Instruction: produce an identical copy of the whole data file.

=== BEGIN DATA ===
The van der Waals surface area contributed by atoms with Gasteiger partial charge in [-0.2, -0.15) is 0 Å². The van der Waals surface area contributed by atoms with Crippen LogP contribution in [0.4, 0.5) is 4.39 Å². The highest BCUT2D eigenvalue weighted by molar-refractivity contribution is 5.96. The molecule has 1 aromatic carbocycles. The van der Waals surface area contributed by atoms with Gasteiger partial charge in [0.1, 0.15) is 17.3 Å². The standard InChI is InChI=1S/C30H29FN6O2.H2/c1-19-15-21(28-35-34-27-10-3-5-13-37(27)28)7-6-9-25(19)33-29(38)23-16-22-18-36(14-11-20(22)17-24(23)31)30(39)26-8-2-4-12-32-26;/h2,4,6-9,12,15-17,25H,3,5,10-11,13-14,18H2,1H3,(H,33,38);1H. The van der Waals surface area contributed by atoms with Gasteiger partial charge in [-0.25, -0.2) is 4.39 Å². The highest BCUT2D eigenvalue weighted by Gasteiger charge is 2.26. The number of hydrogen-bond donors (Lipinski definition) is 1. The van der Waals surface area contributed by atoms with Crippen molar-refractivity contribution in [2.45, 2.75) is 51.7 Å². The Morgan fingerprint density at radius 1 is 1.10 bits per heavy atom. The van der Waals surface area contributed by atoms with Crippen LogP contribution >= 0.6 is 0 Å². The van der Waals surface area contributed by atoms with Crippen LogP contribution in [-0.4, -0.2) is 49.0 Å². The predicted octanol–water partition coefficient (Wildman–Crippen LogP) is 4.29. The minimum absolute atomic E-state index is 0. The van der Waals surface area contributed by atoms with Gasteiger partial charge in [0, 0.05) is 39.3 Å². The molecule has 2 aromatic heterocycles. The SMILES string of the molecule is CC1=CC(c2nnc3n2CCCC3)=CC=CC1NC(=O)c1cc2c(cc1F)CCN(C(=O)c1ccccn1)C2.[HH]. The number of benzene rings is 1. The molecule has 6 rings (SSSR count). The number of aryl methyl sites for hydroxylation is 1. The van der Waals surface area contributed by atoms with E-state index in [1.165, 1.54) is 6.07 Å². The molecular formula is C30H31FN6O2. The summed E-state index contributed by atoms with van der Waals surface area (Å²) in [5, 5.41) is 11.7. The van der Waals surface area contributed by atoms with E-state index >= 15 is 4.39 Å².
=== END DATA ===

The van der Waals surface area contributed by atoms with Gasteiger partial charge in [-0.2, -0.15) is 0 Å². The van der Waals surface area contributed by atoms with Crippen LogP contribution in [0.4, 0.5) is 4.39 Å². The highest BCUT2D eigenvalue weighted by molar-refractivity contribution is 5.96. The molecule has 1 aromatic carbocycles. The van der Waals surface area contributed by atoms with Gasteiger partial charge in [0.1, 0.15) is 17.3 Å². The standard InChI is InChI=1S/C30H29FN6O2.H2/c1-19-15-21(28-35-34-27-10-3-5-13-37(27)28)7-6-9-25(19)33-29(38)23-16-22-18-36(14-11-20(22)17-24(23)31)30(39)26-8-2-4-12-32-26;/h2,4,6-9,12,15-17,25H,3,5,10-11,13-14,18H2,1H3,(H,33,38);1H. The van der Waals surface area contributed by atoms with Gasteiger partial charge in [-0.25, -0.2) is 4.39 Å². The highest BCUT2D eigenvalue weighted by Gasteiger charge is 2.26. The number of hydrogen-bond donors (Lipinski definition) is 1. The van der Waals surface area contributed by atoms with Crippen molar-refractivity contribution in [2.45, 2.75) is 51.7 Å². The Morgan fingerprint density at radius 1 is 1.10 bits per heavy atom. The van der Waals surface area contributed by atoms with Crippen LogP contribution >= 0.6 is 0 Å². The van der Waals surface area contributed by atoms with Crippen LogP contribution in [-0.4, -0.2) is 49.0 Å². The predicted octanol–water partition coefficient (Wildman–Crippen LogP) is 4.29. The minimum absolute atomic E-state index is 0. The van der Waals surface area contributed by atoms with Gasteiger partial charge in [0, 0.05) is 39.3 Å². The molecule has 2 aromatic heterocycles. The SMILES string of the molecule is CC1=CC(c2nnc3n2CCCC3)=CC=CC1NC(=O)c1cc2c(cc1F)CCN(C(=O)c1ccccn1)C2.[HH]. The number of benzene rings is 1. The molecule has 6 rings (SSSR count). The number of aryl methyl sites for hydroxylation is 1. The van der Waals surface area contributed by atoms with E-state index in [1.165, 1.54) is 6.07 Å². The molecular formula is C30H31FN6O2. The summed E-state index contributed by atoms with van der Waals surface area (Å²) in [5, 5.41) is 11.7. The van der Waals surface area contributed by atoms with E-state index >= 15 is 4.39 Å².